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Do Our Kids Have Nature-Deficit Disorder? - References

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ASCD Magazine


Educational Leadership



December 2009/January 2010 | Volume 67 | Number 4

Health and Learning Pages 24-30

Richard Louv


American Institutes for Research. (2005). Effects of outdoor education programs for children in California. Palo Alto, CA: Author. Available: 


Dyment, J. (2005). Gaining ground: The power and potential of school ground greening in the Toronto District School Board. Toronto, Ontario: Evergreen. 


Huh, S. Y., & Gordon, C. M. (2008). Vitamin D deficiency in children and adolescents: Epidemiology, impact, and treatment. Reviews in Endocrine and Metabolic Disorders, 9(2), 161–170.


Kuo, F. E., & Taylor, A. F. (2004). A potential natural treatment for attention deficit/hyperactivity disorder: Evidence from a national study. American Journal ofPublic Health, 94(9), 1580–1586.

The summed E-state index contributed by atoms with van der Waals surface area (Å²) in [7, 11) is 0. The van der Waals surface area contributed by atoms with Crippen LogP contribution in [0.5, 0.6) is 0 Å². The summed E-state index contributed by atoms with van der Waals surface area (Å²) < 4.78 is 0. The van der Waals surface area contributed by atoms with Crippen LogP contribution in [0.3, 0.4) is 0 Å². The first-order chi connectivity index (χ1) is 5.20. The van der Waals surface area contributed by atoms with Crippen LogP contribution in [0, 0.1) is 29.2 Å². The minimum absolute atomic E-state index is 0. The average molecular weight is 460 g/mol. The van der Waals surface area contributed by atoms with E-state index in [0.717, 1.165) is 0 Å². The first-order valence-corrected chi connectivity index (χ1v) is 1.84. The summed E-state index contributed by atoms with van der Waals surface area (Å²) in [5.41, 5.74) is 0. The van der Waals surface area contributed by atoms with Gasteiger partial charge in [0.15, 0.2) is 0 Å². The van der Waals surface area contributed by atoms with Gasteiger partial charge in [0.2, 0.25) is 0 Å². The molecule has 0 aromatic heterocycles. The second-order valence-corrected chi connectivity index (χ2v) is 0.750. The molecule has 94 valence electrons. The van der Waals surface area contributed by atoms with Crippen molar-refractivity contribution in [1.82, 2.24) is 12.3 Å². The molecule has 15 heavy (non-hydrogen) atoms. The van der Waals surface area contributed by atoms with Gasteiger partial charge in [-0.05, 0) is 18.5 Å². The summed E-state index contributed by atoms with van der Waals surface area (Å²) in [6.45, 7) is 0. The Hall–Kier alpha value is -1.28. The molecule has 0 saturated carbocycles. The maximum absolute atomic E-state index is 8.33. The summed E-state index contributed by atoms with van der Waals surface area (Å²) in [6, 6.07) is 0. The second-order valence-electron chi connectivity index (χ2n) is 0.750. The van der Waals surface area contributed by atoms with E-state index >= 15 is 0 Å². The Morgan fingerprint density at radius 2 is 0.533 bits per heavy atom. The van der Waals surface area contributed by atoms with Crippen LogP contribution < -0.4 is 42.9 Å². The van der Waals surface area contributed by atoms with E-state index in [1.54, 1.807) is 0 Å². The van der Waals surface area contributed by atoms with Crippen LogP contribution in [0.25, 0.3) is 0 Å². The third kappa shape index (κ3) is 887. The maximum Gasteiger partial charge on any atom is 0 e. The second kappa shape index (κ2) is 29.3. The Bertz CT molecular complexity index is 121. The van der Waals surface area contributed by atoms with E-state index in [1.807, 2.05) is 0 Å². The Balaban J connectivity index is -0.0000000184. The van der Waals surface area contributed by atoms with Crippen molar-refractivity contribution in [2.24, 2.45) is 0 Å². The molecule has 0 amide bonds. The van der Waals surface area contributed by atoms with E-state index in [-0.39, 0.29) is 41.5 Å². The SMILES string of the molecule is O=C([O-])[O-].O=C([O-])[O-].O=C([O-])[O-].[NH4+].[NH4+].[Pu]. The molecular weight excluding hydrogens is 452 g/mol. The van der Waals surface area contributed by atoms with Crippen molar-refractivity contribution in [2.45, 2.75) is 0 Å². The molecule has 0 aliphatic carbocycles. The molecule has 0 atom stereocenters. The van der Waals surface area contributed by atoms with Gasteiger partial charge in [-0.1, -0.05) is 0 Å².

Lieberman, G. A., & Hoody, L. L. (1998). Closing the achievement gap: Using the environment as an integrating context for learning. Poway, CA: Science Wizards.


Rose, K. A., Morgan, I. G., Ip, J., Kifley, A., Huynh, S., Smith, W., et al. (2008). Outdoor activity reduces the prevalence of myopia in children. Ophthalmology,115(8), 1279–1285.


Science Daily. (2008, October 29). Neighborhood greenness has long-term positive impact on kids' health. Available:

Sobel, D. (2008). Children and nature: Design principles for educators. Portland, ME: Stenhouse.

Richard Louv is the author of Last Child in the Woods: Saving Our Children from Nature-Deficit Disorder

(Algonquin Books, 2008) and Chairman of the Children & Nature Network ( He was awarded the Audubon Medal in 2008.


With Permission - Copyright © 2009 by Richard Louv

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